General Note: In the series University of Florida Digital Collections.
General Note: Includes vita.
Bibliography: Includes bibliographical references.
Source of Description: Description based on online resource; title from PDF title page.
Source of Description: This bibliographic record is available under the Creative Commons CC0 public domain dedication. The University of Florida Libraries, as creator of this bibliographic record, has waived all rights to it worldwide under copyright law, including all related and neighboring rights, to the extent allowed by law.
Statement of Responsibility: by Guangjun Zhang.
Thesis: Thesis (Ph.D.)--University of Florida, 2007.
Local: Adviser: Cohn, Martin J.
Electronic Access: RESTRICTED TO UF STUDENTS, STAFF, FACULTY, AND ON-CAMPUS USE UNTIL 2009-12-31

Record Information

Source Institution: UFRGP
Rights Management: Applicable rights reserved.
Classification: lcc - LD1780 2007
System ID: UFE0021702:00001

Permanent Link: http://ufdc.ufl.edu/UFE0021702/00001

Material Information

Title: Evolution of Vertebrate Cartilage Development
Physical Description: 1 online resource (155 p.)
Language: english
Creator: Zhang, Guangjun
Publisher: University of Florida
Place of Publication: Gainesville, Fla.
Publication Date: 2007

Subjects

Subjects / Keywords: agnathans, amphioxus, arcualia, bapx1, bone, cartilage, centrum, chordate, col2a1, development, duplication, evolution, foxc1, foxc2, gli2, gnathosotme, hagfish, lamprey, lancelet, nk3, notochord, parascleraxis, paraxis, pax1, pax9, phylogenetics, scleraxis, sclerotome, shark, skeleton, somite, sox9, tbx18, twist, vertebrae, vertebrates
Zoology -- Dissertations, Academic -- UF
Genre: Zoology thesis, Ph.D.
bibliography   ( marcgt )
theses   ( marcgt )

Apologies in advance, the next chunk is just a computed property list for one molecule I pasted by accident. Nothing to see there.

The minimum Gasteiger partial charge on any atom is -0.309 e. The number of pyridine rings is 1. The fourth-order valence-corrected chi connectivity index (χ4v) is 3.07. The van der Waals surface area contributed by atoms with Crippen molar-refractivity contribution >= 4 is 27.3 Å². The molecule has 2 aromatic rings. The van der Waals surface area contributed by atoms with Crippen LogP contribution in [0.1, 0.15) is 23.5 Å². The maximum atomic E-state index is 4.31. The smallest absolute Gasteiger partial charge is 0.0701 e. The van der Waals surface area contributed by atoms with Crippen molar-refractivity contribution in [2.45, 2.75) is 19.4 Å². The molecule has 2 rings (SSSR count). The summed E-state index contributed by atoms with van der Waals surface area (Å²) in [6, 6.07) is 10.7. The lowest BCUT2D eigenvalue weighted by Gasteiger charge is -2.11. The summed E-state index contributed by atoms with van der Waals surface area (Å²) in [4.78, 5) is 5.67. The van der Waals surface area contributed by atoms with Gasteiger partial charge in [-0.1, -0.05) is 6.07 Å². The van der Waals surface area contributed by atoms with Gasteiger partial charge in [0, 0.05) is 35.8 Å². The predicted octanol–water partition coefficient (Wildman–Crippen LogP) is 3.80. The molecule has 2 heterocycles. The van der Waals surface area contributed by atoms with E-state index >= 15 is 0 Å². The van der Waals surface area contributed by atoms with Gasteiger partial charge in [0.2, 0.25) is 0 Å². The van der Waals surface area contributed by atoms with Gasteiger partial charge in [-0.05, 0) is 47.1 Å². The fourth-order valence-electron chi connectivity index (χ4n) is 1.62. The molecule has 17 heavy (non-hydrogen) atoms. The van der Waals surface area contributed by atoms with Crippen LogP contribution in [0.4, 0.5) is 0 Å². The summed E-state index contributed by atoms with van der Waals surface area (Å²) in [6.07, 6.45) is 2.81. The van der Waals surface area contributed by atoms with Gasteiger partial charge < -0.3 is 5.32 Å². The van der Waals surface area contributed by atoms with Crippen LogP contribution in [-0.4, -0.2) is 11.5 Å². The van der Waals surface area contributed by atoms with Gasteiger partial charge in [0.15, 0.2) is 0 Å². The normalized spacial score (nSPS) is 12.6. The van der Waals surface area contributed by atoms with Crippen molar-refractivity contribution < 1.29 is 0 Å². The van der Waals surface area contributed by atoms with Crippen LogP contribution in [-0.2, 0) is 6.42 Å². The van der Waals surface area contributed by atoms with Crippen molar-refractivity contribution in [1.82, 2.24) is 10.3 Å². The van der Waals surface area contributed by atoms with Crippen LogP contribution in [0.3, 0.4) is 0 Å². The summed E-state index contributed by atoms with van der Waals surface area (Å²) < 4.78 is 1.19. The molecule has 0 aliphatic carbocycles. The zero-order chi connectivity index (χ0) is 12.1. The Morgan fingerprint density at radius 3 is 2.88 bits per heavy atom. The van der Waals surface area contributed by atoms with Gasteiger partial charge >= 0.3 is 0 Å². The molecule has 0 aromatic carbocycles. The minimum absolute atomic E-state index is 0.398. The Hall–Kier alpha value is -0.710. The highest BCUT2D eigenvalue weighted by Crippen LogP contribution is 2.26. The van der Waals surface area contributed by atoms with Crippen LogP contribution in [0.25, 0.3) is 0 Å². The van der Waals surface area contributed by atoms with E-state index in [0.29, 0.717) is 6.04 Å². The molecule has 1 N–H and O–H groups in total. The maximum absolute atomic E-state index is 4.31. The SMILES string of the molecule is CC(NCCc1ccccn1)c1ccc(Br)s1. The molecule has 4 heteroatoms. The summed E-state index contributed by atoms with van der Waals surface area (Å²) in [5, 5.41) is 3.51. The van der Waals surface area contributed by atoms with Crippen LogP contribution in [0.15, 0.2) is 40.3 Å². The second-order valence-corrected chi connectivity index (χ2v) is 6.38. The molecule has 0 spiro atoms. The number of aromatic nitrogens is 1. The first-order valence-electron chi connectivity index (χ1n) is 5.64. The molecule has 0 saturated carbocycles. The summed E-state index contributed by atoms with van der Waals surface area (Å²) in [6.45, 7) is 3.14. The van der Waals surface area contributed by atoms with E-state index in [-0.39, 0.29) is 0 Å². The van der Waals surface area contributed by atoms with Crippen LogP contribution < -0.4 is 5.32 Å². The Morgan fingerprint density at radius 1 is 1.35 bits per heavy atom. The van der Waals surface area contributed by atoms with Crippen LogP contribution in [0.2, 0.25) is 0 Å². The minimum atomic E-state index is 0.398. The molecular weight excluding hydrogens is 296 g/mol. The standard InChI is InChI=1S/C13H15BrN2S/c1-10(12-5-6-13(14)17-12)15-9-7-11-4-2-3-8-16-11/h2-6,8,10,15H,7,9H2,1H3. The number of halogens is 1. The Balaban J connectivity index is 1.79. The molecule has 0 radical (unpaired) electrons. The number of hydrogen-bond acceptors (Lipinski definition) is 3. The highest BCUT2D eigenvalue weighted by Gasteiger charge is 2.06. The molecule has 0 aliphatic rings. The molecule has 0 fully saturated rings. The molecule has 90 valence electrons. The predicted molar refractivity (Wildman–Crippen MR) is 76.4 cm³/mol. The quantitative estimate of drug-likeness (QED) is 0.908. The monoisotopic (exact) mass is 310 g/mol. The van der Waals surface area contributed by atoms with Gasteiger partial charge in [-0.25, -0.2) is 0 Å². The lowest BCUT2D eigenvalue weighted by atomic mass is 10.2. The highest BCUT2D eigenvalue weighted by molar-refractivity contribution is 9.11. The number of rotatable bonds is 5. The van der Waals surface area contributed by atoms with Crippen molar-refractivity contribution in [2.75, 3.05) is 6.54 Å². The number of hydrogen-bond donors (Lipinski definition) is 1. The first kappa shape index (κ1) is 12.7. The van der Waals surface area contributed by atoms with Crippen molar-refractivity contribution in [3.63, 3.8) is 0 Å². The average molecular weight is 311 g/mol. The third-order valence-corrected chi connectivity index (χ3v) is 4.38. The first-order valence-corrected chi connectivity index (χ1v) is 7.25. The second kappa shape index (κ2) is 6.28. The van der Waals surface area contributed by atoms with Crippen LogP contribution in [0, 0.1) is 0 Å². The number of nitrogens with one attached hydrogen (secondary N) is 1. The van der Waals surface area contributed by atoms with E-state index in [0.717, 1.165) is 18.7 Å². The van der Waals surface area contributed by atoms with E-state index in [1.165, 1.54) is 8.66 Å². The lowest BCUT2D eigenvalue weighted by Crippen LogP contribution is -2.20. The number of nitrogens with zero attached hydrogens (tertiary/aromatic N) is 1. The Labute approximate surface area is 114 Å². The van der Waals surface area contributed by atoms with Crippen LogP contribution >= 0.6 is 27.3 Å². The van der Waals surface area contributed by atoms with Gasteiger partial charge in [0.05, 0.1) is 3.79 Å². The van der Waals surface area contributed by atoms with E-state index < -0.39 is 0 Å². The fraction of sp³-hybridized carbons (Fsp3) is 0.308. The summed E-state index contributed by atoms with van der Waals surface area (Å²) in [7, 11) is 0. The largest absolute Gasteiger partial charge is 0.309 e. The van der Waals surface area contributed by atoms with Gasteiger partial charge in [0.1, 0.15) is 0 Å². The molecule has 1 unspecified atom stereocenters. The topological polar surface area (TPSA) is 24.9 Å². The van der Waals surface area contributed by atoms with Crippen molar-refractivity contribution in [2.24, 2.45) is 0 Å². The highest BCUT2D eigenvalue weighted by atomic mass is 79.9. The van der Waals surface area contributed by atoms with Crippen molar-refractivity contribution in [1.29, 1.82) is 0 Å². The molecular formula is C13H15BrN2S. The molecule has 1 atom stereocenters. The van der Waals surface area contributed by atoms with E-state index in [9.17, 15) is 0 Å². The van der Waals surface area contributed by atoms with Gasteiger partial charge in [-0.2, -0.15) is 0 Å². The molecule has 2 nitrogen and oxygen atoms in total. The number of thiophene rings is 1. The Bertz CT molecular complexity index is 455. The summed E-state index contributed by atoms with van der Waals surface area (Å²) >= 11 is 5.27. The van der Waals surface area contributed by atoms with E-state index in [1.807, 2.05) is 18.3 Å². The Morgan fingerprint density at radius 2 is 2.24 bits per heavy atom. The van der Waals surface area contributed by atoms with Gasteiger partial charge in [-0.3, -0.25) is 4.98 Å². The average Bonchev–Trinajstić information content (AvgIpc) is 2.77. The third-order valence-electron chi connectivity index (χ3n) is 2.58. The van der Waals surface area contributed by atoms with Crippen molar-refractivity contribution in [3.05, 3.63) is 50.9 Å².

government publication (state, provincial, terriorial, dependent)   ( marcgt )
born-digital   ( sobekcm )
Electronic Thesis or Dissertation

Notes

Abstract: The phylogenetic relationships of the vertebrates were established largely based on anatomical characters, particularly those of the skeleton. Skeletal development has been well studied in higher vertebrates (e.g., mouse and chicken), however, little is known about the developmental mechanisms responsible for evolutionary origin of the vertebrate skeleton. Here I investigate cartilage development in two jawless vertebrates, hagfishes and lampreys, and in a sister group to the vertebrates, lancelets (amphioxus). I show that both lampreys and hagfishes have type II collagen based cartilage, suggesting that this type of cartilage was present in common ancestor of all crown-group vertebrates. My analysis of lancelets revealed the presence of an ancestral clade A fibrillar collagen (ColA) gene that is expressed in the notochord. The results suggest that, during the chordate-vertebrate transition, an ancestral Clade A fibrillar collagen gene underwent duplication and diversification, and this process may underlie the evolutionary origin of vertebrate skeletal tissues. By comparing the axial skeletal developmental genetic program in lamprey and catshark, I found that the network of sclerotomal genes is conserved in mediovental part of somites. These results suggested that lamprey possesses a sclerotome. The conservation of this sclerotomal gene network, the later chondrogenetic program, and the structure of lamprey arcualia and gnathostome vertebrae suggests that the arcualia develop from sclerotome. Phylogenetic analysis showed all of the axial skeletal genes examined here arose from gene duplication events. I propose that the sclerotome, like other vertebrate novelties may have resulted from the same gene duplication events. These duplications allowed differentiation of developmental control genes, which facilitated both subfunctionalization and acquisition of new expression domains.